Friday, 26 June 2009

More on what whips do


Yesterday I had to do proper Whips procedural business in the Commons. I think I may have put on Twitter something like 'Had my first proper whipping session in the Chamber and found it rather traumatic'. Probably not the best choice of phraseology.

We had a series of votes yesterday afternoon. It was House business, not Government business, and therefore it was a one line whip. No attendance necessary, and free votes. The votes were about the setting up of Regional Grand Committees. The Tories in their wisdom decided that rather than take all the regions as a group, they wanted a vote on each of the seven in turn, which equates to about an hour and 45 minutes worth of Commons time.

As this part of the day started I was on bench duty in the Chamber. That meant that when the Deputy Speaker said 'Motion Number 7' I had to stand up and say 'I beg to move'. He would then say, 'Moved formally - all those in favour say Aye' and I would, along with any other colleague who cared to join in, shout Aye. Then 'All those against say No', and if anyone shouts No, there's a division and we vote.

Then for some reason, after the division bell has gone and people start to pile into the division lobbies, the bench duty whip has to stay on the bench and gets asked the same question again by the Speaker, i.e. 'All those in favour...' and has to say 'Aye' again. Then we can go and vote. So far, so simple.

Later on I came off the bench and became a teller, which means you have to count members coming out of the division lobby. This is fine if there's a steady stream of them, but when it slows down to a trickle at the end, with the MPs who've managed to collar Ministers in the lobby to talk about urgent constituency matters, or people who have locked themselves in the toilets, then it is very important not to let your mind wander and to remember what number you have got to. There is another whip standing there, keeping an eye on your counting, who is sometimes from your own side and sometimes from the other side, for reasons too complicated to explain here. (Thinks it depends whether it's whipped business or not, but still sussing that one out). Obviously if it's someone from your own side they'll be helpful and remind you if you forget what comes after 79, but if it's the Opposition they would probably love nothing more than a bit of confusion and chaos over how many have voted.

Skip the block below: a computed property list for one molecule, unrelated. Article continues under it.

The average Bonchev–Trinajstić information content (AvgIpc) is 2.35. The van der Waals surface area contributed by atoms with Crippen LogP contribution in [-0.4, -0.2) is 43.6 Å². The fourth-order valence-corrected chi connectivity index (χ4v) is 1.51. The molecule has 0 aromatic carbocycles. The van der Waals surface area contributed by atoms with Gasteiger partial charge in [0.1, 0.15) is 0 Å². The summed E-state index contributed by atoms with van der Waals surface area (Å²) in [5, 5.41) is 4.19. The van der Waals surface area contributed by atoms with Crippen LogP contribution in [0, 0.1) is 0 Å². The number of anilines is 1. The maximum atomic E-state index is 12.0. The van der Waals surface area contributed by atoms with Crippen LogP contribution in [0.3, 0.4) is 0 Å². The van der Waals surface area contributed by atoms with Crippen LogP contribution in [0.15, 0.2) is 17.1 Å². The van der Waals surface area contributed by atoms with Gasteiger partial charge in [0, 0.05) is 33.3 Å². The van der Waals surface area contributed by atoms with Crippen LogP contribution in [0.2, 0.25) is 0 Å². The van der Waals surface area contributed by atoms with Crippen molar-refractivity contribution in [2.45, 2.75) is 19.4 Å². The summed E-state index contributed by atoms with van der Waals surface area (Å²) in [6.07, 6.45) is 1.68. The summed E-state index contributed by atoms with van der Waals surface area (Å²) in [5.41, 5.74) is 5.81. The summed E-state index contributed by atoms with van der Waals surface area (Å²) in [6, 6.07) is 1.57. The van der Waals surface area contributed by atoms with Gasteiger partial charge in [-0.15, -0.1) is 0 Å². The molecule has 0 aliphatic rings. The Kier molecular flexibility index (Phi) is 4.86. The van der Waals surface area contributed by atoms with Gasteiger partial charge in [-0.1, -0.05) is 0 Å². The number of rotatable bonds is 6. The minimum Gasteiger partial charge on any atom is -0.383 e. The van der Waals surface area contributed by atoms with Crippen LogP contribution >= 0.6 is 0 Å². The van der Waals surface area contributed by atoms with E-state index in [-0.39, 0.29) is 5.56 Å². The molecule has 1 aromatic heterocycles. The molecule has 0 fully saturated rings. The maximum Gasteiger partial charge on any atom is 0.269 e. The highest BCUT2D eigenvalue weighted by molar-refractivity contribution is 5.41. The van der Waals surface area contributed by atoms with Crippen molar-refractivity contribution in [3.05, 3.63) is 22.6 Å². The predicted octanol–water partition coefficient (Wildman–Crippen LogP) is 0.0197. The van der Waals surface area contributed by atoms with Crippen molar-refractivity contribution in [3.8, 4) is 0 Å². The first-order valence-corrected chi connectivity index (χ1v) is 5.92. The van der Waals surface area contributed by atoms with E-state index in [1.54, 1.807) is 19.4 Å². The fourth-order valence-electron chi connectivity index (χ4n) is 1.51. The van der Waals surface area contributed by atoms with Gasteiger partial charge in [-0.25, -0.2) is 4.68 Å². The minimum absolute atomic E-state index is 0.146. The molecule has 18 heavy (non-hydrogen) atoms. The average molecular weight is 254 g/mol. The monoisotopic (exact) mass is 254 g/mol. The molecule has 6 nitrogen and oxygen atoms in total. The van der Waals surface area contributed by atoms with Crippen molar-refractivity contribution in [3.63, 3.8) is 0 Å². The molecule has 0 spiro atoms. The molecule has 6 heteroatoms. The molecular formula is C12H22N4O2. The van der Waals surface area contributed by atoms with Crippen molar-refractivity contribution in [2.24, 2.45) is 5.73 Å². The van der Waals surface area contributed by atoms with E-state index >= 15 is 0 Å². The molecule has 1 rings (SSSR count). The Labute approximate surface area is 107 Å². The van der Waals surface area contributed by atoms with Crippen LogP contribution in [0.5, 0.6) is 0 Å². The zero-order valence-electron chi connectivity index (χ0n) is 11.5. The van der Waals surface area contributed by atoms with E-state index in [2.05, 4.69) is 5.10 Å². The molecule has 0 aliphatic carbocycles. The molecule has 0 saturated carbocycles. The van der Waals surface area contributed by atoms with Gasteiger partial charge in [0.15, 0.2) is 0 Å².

After eight minutes the entrance doors to the division lobbies are locked, and a bit later than that one of the more senior whips will check the toilets, check under the tables and behind the curtains, and come through the doors shouting 'All out!' The tellers can then go into the Chamber and report their numbers to the Clerk of the House, who sits at the table in front of the Speaker. Again, not as simple as it sounds, as there is apparently a rule that you must go to one particular side of the table, near the Opposition benches, to hand in your piece of paper. It must not be handed in from the other side. I say that having approached the wrong side twice on my first outing. Unwritten rules, dontcha just love 'em?

You then have to go and stand in front of that desk with the other three tellers and when the Speaker says 'Order Order' you bow, take a step forward, bow again - and you have to be very quick off the mark as the bowing and stepping and bowing happens very quickly. As the (very nice) Deputy Speaker Sir Alan Haselhurst reminded me after my second attempt: 'it is meant to be synchronised bowing, Kerry'. He should have seen me at the first and only aerobics class I ever attended. It's very difficult keeping up!